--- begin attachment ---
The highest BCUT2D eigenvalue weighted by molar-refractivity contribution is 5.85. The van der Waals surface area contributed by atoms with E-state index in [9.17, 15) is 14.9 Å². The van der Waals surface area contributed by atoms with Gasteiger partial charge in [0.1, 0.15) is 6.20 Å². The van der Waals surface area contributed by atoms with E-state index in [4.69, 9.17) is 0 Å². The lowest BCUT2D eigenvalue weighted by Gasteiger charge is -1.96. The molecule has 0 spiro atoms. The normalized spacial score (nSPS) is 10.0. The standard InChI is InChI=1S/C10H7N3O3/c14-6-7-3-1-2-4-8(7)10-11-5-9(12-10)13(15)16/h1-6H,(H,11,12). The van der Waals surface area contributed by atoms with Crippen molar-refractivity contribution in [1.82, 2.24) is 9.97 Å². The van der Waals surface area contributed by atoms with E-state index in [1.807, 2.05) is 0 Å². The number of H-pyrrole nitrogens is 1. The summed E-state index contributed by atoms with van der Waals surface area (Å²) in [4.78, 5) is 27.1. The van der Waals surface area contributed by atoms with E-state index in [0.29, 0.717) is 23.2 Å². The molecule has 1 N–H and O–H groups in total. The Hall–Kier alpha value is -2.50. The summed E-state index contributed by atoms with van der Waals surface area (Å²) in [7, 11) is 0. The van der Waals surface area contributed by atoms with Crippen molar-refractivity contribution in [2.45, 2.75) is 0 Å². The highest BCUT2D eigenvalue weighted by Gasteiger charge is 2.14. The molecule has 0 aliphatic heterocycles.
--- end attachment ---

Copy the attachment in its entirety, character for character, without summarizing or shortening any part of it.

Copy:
The highest BCUT2D eigenvalue weighted by molar-refractivity contribution is 5.85. The van der Waals surface area contributed by atoms with E-state index in [9.17, 15) is 14.9 Å². The van der Waals surface area contributed by atoms with Gasteiger partial charge in [0.1, 0.15) is 6.20 Å². The van der Waals surface area contributed by atoms with E-state index in [4.69, 9.17) is 0 Å². The lowest BCUT2D eigenvalue weighted by Gasteiger charge is -1.96. The molecule has 0 spiro atoms. The normalized spacial score (nSPS) is 10.0. The standard InChI is InChI=1S/C10H7N3O3/c14-6-7-3-1-2-4-8(7)10-11-5-9(12-10)13(15)16/h1-6H,(H,11,12). The van der Waals surface area contributed by atoms with Crippen molar-refractivity contribution in [1.82, 2.24) is 9.97 Å². The van der Waals surface area contributed by atoms with E-state index in [1.807, 2.05) is 0 Å². The number of H-pyrrole nitrogens is 1. The summed E-state index contributed by atoms with van der Waals surface area (Å²) in [4.78, 5) is 27.1. The van der Waals surface area contributed by atoms with E-state index in [0.29, 0.717) is 23.2 Å². The molecule has 1 N–H and O–H groups in total. The Hall–Kier alpha value is -2.50. The summed E-state index contributed by atoms with van der Waals surface area (Å²) in [7, 11) is 0. The van der Waals surface area contributed by atoms with Crippen molar-refractivity contribution in [2.45, 2.75) is 0 Å². The highest BCUT2D eigenvalue weighted by Gasteiger charge is 2.14. The molecule has 0 aliphatic heterocycles.